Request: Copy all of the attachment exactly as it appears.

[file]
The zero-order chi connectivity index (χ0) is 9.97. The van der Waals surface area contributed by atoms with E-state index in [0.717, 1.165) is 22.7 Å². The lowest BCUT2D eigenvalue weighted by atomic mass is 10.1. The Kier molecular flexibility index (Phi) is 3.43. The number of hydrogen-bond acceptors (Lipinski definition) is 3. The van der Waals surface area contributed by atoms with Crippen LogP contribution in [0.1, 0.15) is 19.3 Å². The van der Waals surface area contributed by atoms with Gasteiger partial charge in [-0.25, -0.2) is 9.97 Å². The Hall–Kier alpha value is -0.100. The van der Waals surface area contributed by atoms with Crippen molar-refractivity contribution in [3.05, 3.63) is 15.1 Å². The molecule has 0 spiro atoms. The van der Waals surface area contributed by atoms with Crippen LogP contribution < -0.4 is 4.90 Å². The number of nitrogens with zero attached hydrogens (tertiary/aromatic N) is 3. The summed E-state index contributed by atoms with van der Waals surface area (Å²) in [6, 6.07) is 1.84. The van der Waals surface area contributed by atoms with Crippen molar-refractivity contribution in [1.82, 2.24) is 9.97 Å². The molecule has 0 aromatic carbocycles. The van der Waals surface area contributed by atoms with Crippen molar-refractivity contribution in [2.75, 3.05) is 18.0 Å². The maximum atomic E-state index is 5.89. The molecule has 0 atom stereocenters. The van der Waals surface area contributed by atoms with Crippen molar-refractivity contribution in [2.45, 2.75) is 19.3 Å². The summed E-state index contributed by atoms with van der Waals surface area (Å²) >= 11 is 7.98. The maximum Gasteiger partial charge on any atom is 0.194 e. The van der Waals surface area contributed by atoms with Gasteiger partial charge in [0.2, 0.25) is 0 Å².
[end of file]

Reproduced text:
The zero-order chi connectivity index (χ0) is 9.97. The van der Waals surface area contributed by atoms with E-state index in [0.717, 1.165) is 22.7 Å². The lowest BCUT2D eigenvalue weighted by atomic mass is 10.1. The Kier molecular flexibility index (Phi) is 3.43. The number of hydrogen-bond acceptors (Lipinski definition) is 3. The van der Waals surface area contributed by atoms with Crippen LogP contribution in [0.1, 0.15) is 19.3 Å². The van der Waals surface area contributed by atoms with Gasteiger partial charge in [-0.25, -0.2) is 9.97 Å². The Hall–Kier alpha value is -0.100. The van der Waals surface area contributed by atoms with Crippen molar-refractivity contribution in [3.05, 3.63) is 15.1 Å². The molecule has 0 spiro atoms. The van der Waals surface area contributed by atoms with Crippen LogP contribution < -0.4 is 4.90 Å². The number of nitrogens with zero attached hydrogens (tertiary/aromatic N) is 3. The summed E-state index contributed by atoms with van der Waals surface area (Å²) in [6, 6.07) is 1.84. The van der Waals surface area contributed by atoms with Crippen molar-refractivity contribution in [1.82, 2.24) is 9.97 Å². The molecule has 0 aromatic carbocycles. The van der Waals surface area contributed by atoms with Crippen molar-refractivity contribution in [2.75, 3.05) is 18.0 Å². The maximum atomic E-state index is 5.89. The molecule has 0 atom stereocenters. The van der Waals surface area contributed by atoms with Crippen molar-refractivity contribution in [2.45, 2.75) is 19.3 Å². The summed E-state index contributed by atoms with van der Waals surface area (Å²) >= 11 is 7.98. The maximum Gasteiger partial charge on any atom is 0.194 e. The van der Waals surface area contributed by atoms with Gasteiger partial charge in [0.2, 0.25) is 0 Å².